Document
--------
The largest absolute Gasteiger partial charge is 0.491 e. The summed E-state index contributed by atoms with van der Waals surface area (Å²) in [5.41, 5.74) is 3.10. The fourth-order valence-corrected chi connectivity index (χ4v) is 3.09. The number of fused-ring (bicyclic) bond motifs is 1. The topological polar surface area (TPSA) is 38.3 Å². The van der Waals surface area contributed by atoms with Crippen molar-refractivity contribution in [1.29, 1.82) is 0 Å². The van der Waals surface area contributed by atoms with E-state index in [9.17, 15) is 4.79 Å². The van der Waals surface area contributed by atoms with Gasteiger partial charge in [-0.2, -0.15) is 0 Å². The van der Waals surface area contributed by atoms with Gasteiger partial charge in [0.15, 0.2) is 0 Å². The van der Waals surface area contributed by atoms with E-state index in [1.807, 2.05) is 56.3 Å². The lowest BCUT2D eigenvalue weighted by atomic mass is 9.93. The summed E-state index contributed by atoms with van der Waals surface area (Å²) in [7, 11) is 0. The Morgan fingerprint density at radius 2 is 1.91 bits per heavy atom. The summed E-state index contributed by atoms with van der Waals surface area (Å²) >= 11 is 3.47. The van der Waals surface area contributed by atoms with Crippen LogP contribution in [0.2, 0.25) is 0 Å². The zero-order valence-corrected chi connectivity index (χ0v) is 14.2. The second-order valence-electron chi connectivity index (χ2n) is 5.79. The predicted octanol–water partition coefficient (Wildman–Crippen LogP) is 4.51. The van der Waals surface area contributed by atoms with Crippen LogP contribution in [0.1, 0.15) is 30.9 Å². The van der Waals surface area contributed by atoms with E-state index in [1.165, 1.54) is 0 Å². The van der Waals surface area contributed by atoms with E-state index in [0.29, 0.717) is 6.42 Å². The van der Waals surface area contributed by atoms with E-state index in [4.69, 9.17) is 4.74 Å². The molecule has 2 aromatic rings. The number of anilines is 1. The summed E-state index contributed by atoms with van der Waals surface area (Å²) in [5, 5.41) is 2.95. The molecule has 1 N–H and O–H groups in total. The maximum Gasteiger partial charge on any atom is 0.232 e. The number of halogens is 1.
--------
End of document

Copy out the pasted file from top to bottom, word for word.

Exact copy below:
The largest absolute Gasteiger partial charge is 0.491 e. The summed E-state index contributed by atoms with van der Waals surface area (Å²) in [5.41, 5.74) is 3.10. The fourth-order valence-corrected chi connectivity index (χ4v) is 3.09. The number of fused-ring (bicyclic) bond motifs is 1. The topological polar surface area (TPSA) is 38.3 Å². The van der Waals surface area contributed by atoms with Crippen molar-refractivity contribution in [1.29, 1.82) is 0 Å². The van der Waals surface area contributed by atoms with E-state index in [9.17, 15) is 4.79 Å². The van der Waals surface area contributed by atoms with Gasteiger partial charge in [-0.2, -0.15) is 0 Å². The van der Waals surface area contributed by atoms with Gasteiger partial charge in [0.15, 0.2) is 0 Å². The van der Waals surface area contributed by atoms with E-state index in [1.807, 2.05) is 56.3 Å². The lowest BCUT2D eigenvalue weighted by atomic mass is 9.93. The summed E-state index contributed by atoms with van der Waals surface area (Å²) in [7, 11) is 0. The Morgan fingerprint density at radius 2 is 1.91 bits per heavy atom. The summed E-state index contributed by atoms with van der Waals surface area (Å²) >= 11 is 3.47. The van der Waals surface area contributed by atoms with Crippen LogP contribution in [0.2, 0.25) is 0 Å². The zero-order valence-corrected chi connectivity index (χ0v) is 14.2. The second-order valence-electron chi connectivity index (χ2n) is 5.79. The predicted octanol–water partition coefficient (Wildman–Crippen LogP) is 4.51. The van der Waals surface area contributed by atoms with Crippen LogP contribution in [0.1, 0.15) is 30.9 Å². The van der Waals surface area contributed by atoms with E-state index in [1.165, 1.54) is 0 Å². The van der Waals surface area contributed by atoms with E-state index in [0.29, 0.717) is 6.42 Å². The van der Waals surface area contributed by atoms with E-state index in [4.69, 9.17) is 4.74 Å². The molecule has 2 aromatic rings. The number of anilines is 1. The summed E-state index contributed by atoms with van der Waals surface area (Å²) in [5, 5.41) is 2.95. The molecule has 1 N–H and O–H groups in total. The maximum Gasteiger partial charge on any atom is 0.232 e. The number of halogens is 1.